Thanks, Kurt Vonnegut: Why We Do Art

Thanks, Kurt Vonnegut: Why We Do Art

By Susan B. Apel

Kurt Vonnegut’s words suddenly intruded into my half-formed thoughts about why I write. I have been creating and submitting some flash nonfiction to literary journals, reading the formulaic and occasionally flattering, or so I choose to think, rejection letters. Blogging, here. Blogging elsewhere, about death cafes and aging in place, local theater, art in Boston. Think, write, rewrite, submit. Repeat.

Why write? It is a question that has stumped me some, from an early beginning. As a child, I once won a short story contest for something called Shinbone and the Giant, and later, another contest for a really sentimental piece about a child who lost her father in a local mining accident. For a ten year old, very cool I thought, fiction-based-on-fact. Later, I published scholarly articles in law reviews and plunked down briefs in courtrooms. I loved seeing my name in print, but as stubbornly awful as writing can sometimes be, I have always enjoyed the process of creating through the written word.

Just as my thoughts were coalescing around all of this, I was pre-empted by the observations of no less than Kurt Vonnegut. According to a story circulating online, as part of a school project, each child had to write a letter to a favorite author; one child chose Mr. Vonnegut. He responded, charmingly. His advice to the entire class was this: “Practice any art, music, singing, dancing, acting, drawing, painting, sculpting, poetry, fiction, essays, reportage, no matter how well or badly, not to get money and fame, but to experience becoming, to find out what’s inside you, to make your soul grow.” He then exhorted the children to “do art and do it for the rest of your lives. Draw a funny . . .picture. . .Dance home after school, and sing in the shower. . .Make a face in your mashed potatoes. . .” He even told them to write a poem and then rip it up. “You will find that you have already been gloriously rewarded for your poem. You have experienced something, learned a lot more about what’s inside you, and you have made your soul grow.”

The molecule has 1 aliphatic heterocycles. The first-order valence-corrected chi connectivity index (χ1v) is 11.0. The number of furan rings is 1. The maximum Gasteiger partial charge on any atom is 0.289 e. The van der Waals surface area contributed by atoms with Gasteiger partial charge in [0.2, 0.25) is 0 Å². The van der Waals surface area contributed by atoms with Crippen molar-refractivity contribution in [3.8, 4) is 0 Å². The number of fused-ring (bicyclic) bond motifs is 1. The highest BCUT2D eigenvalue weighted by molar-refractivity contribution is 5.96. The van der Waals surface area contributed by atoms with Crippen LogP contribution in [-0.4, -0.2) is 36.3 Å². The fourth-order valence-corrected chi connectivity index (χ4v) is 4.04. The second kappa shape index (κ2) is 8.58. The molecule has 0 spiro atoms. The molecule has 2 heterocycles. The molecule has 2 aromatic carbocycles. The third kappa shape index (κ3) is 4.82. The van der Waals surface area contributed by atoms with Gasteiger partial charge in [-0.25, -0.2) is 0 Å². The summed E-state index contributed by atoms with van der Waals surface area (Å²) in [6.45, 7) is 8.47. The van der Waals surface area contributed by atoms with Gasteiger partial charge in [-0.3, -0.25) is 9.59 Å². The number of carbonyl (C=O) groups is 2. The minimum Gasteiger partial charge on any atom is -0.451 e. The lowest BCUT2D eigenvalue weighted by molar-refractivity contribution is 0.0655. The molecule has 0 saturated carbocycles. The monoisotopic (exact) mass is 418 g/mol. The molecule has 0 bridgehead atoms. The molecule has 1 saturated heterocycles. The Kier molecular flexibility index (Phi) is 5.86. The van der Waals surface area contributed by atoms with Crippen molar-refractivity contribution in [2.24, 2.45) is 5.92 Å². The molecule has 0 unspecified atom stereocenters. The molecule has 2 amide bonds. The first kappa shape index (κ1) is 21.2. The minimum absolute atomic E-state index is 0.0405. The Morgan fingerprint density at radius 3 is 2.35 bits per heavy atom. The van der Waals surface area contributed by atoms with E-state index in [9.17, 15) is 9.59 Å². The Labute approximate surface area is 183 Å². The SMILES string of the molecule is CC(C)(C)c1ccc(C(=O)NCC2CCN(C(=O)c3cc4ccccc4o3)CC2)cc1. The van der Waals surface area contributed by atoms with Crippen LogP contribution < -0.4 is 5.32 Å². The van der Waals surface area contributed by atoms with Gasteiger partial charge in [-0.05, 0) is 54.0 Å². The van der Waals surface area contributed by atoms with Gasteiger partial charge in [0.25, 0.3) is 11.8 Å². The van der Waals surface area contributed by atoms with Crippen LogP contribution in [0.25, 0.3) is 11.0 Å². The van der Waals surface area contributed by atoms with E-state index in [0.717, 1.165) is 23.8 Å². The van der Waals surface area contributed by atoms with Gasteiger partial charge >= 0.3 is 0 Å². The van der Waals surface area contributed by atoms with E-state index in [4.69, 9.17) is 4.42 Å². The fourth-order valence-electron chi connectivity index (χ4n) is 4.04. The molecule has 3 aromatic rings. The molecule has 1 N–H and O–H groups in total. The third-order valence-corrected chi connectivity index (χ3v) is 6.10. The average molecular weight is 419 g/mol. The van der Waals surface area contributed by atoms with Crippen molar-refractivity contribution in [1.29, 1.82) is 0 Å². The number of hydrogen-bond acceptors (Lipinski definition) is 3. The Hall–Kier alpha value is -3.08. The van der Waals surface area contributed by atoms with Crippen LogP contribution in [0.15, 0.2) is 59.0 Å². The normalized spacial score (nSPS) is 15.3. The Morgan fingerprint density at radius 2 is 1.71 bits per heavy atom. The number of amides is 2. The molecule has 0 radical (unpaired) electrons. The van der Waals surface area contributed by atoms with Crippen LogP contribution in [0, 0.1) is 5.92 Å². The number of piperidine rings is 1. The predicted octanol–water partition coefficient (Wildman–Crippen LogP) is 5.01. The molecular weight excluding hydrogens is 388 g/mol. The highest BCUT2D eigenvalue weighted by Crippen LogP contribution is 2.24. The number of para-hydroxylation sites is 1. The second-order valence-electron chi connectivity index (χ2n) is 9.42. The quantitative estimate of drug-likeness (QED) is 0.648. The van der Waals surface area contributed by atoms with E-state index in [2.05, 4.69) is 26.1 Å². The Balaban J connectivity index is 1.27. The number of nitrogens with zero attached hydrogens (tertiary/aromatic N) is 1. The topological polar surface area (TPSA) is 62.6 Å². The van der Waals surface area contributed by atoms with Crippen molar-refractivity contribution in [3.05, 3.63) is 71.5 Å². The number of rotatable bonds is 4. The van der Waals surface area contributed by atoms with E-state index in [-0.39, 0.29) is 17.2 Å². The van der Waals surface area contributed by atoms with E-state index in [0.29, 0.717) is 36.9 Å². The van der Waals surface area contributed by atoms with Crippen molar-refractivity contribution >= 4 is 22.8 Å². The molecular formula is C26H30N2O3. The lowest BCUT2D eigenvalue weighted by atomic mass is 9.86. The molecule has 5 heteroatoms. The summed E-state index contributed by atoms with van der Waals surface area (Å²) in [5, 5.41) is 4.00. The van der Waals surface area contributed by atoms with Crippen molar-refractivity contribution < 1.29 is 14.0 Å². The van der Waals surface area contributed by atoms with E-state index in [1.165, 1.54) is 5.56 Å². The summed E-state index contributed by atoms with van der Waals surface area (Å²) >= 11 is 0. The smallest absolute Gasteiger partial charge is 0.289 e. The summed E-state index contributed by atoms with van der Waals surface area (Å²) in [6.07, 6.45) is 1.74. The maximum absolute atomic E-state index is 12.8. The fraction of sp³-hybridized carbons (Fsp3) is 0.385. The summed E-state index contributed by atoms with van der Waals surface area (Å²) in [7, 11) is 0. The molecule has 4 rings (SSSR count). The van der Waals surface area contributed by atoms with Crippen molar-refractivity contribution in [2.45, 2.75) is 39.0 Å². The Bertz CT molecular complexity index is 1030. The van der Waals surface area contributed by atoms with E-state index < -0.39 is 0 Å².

As if advice from Kurt Vonnegut were not enough, I harkened back to a paper I wrote in college on Aristotle’s definition of art. Long after I have forgotten much, this has remained. (And if I have not gotten Aristotle quite right, no matter; I am prepared to take credit for my own interpretation even if inaccurate. But if you are picky, just skip to the next paragraph.) Aristotle said that the soul of art is conception, when the artist thinks about what she is going to do, finds and nurtures an idea. A friend of mine used to call this phase “the noodling hours.” Second to conception is the executing of the idea, translating it via a chosen medium: paint, or clay, or Microsoft Word. Then there is the final product: the painting, the sculpture, or the essay itself. Not to diss the fingers to keyboard, or the actual printed, dare I say published, word, but it’s the concept that’s the thing.

And doesn’t Kurt Vonnegut know it! Certainly I write out of a rabid desire to communicate, the sharing of an idea. The process of choosing the exact word, then revising it with a better one, is satisfying. And the final product is none too shabby in my estimation, for along with my ten-year-old self, I still love to see my name in print. As a bonus, electronic media add the gloss of immortality to any published piece. (Probably not, given its pre-computer age birth, but there is the teensiest possibility that Shinbone is still kicking around somewhere in the ether and not just in a box from my mother’s basement. I pause as I consider whether I would hope this to be true of that particular piece.)

But the conception, the notion of finding something to say is where the real fun lives. As rewarding as composing, publishing, and then reading one’s own work may be, I am really drunk on the noodling, the ideas as they rattle through my brain for the week, or month, or years before I actually put words on paper or screen. Kurt has got it right; whether anyone reads it (though, to be truthful, I hope someone does) in his words, I am nurturing and experiencing something, making my soul grow, and for that alone, I am experiencing glorious reward.

How else to explain the joy of connecting in a single blog post the stories I wrote as a child, my flash nonfiction and rejection letters, Aristotle’s definition of art, and Kurt Vonnegut’s advice to school children?

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